Combinations and Permutations in R

05.12.2021

Intro

Combinatorics is one of the cornerstones of mathematics. Many problems start or are solved by counting the number of possibility. Probability theory is built on these tools. R provides us with many ways to count using permutations and combinations. There are options to use with and without repetitions and much more. In this article, we will learn how to count the number of permutations and combinations in R.

Permuations with Repeition

An example of permutations with repetition is counting the number of possible lock combinations. Think about a safe lock where there are 3 possible numbers. Each number can be from 0-9 and you are allowed to reuse the numbers and order matters, thus it is a permutation. Let’s see to count these combinations in R.

To calculate the total number of permutations with repetition, we use the simple formula nr. Thus, to solve our problem above, we can use the following.

10^3
## [1] 1000

So there are 1,000 possible combinations for our lock. Let’s say we want to generate each of these combinations to visualize them. A helpful tool for this is gtools. We can install it by uncommenting and running the following.

# install.packages('gtools')

library(gtools)

Now, we can use the permutations function to generate all possible lock combinations.

# R starts with 1, so we need to create a list of 0 to 10
choices = c(0:9)

# n is the number of options, r is the number of groups, v is the value of our choices
res = permutations(n = 10, r = 3, v = choices, repeats.allowed = TRUE)

# Only show the head as there are many options
head(res)
##      [,1] [,2] [,3]
## [1,]    0    0    0
## [2,]    0    0    1
## [3,]    0    0    2
## [4,]    0    0    3
## [5,]    0    0    4
## [6,]    0    0    5

We can confirm the count is the same by counting the rows from the matrix above.

nrow(res)
## [1] 1000

As we can see there are 1000 rows which is the same as we calculated above.

Permuations without Repetition

Now we move on to permutations without repetition. This means that the choice we have gets smaller each time. For example, let’s say for our lock combination above, we had to select 3 unique numbers each time. The calculation for this would be:

9 * 8 * 7 = 504

Without getting two in the weeds, the mathematical way to calculate this is:

$$ \frac{9 * 8 * 7 * 6 * 5 * 4 * 3 * 2 * 1}{6 * 5 * 4 * 3 * 2 * 1} $$ Which is basically saying select all possible permutations of the 9 groups, but remove 6 groups as we only want 3 choices (our lock is a 3 slot combination). In the equation above, 6-1 cancel out. The cool mathy notation for this is.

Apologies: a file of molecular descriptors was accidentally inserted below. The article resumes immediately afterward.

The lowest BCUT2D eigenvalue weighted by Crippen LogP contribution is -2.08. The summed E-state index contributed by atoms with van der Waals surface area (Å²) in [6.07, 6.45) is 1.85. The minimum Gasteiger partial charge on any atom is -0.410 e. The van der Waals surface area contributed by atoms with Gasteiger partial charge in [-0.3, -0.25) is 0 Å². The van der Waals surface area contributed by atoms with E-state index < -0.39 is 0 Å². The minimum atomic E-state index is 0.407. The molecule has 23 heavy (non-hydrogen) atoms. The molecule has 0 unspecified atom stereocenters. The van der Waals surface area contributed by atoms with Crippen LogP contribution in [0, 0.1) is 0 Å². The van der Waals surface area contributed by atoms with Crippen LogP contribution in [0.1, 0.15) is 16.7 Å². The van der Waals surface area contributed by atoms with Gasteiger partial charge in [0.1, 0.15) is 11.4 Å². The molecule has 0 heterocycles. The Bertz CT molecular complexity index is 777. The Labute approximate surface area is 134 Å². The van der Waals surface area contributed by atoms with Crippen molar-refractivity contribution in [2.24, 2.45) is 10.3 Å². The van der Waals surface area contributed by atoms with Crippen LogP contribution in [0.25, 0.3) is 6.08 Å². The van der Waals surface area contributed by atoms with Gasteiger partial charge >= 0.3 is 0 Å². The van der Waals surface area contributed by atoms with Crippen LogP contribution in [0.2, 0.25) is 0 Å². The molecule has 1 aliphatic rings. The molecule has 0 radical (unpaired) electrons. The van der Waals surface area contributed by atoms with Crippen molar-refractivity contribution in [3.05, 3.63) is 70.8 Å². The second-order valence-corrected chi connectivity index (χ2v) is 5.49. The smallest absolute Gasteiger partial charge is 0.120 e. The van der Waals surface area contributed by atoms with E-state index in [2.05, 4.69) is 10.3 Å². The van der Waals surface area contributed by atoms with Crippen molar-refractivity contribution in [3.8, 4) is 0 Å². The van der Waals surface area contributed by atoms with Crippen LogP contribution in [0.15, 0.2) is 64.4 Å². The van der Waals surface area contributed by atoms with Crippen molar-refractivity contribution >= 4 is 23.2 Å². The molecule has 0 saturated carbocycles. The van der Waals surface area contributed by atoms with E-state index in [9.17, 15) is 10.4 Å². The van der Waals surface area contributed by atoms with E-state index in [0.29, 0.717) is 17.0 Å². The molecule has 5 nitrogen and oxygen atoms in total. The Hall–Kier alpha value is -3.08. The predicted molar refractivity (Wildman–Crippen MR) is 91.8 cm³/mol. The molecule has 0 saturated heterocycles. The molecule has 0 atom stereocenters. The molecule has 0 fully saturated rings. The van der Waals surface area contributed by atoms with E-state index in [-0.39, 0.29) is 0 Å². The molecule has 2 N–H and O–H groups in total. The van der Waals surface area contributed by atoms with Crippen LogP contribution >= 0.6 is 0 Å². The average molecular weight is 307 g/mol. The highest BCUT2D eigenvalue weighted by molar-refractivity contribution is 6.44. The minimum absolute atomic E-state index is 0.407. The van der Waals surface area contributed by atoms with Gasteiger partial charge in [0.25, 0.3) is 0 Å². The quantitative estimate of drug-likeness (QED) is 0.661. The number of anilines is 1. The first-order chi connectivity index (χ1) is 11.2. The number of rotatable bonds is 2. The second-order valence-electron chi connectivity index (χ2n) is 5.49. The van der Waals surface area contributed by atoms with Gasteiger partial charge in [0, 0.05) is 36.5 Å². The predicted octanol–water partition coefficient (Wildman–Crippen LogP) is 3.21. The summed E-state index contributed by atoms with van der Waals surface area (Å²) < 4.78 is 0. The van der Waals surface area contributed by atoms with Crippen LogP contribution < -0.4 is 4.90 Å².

$$ \frac{n!}{(n-r)!} $$

Where n is the number of possible choices and r is the number of choices. So we can calculate this in R like so.

n = 9
r = 3

factorial(n) / factorial(n - r)
## [1] 504

If we would like to see all the possible permutations, we can use our permutations function again, but set the repeats.allowed = FALSE.

# R starts with 1, so we need to create a list of 0 to 10
choices = c(0:9)

# n is the number of options, r is the number of groups, v is the value of our choices
res = permutations(n = 10, r = 3, v = choices, repeats.allowed = FALSE)

# Only show the head as there are many options
head(res)
##      [,1] [,2] [,3]
## [1,]    0    1    2
## [2,]    0    1    3
## [3,]    0    1    4
## [4,]    0    1    5
## [5,]    0    1    6
## [6,]    0    1    7

Combinations without Repetition

Now, let’s move on to combinations. We will start without repetition as that is a bit easier. The difference between combinations and permutations is that order does not matter for combinations. For example, let’s say we want to know the combinations of of cards in a 5 card hand. In general, the order doesn’t matter. You can have a pair of 3’s (one clubs and one hearts, for example) and it doesn’t matter which 3 comes first.

The formula for combinations without repetition is:

$$ \frac{n!}{r! (n-r!)} $$

The formula is similar to permutations but with an extra divisor, r!. So, to calculate the number of 5 card hands we can use R’s built in function, choose or calculate it manually.

n = 52
r = 5

factorial(n) / (factorial(n - r) * factorial(r))
## [1] 2598960
choose(n = n, k = r)
## [1] 2598960

We can see the combinations using the combinations function from gtools.

n = 52
r = 5

c.res = combinations(n, r, repeats.allowed=FALSE)
head(c.res)
##      [,1] [,2] [,3] [,4] [,5]
## [1,]    1    2    3    4    5
## [2,]    1    2    3    4    6
## [3,]    1    2    3    4    7
## [4,]    1    2    3    4    8
## [5,]    1    2    3    4    9
## [6,]    1    2    3    4   10

Combinations without Repetition

Our final section is about combinations with replacement. Let’s start again with the formula.

$$ \frac{(n + r - 1)!}{r! (n-1!)} $$

We can caluclate this in R using the following:

n = 52
r = 5

factorial(n + r - 1) / (factorial(r) * factorial(n - 1))
## [1] 3819816

And finally, we can visualize the combinations using gtool.

n = 52
r = 5

c.res = combinations(n, r, repeats.allowed=TRUE)
head(c.res)
##      [,1] [,2] [,3] [,4] [,5]
## [1,]    1    1    1    1    1
## [2,]    1    1    1    1    2
## [3,]    1    1    1    1    3
## [4,]    1    1    1    1    4
## [5,]    1    1    1    1    5
## [6,]    1    1    1    1    6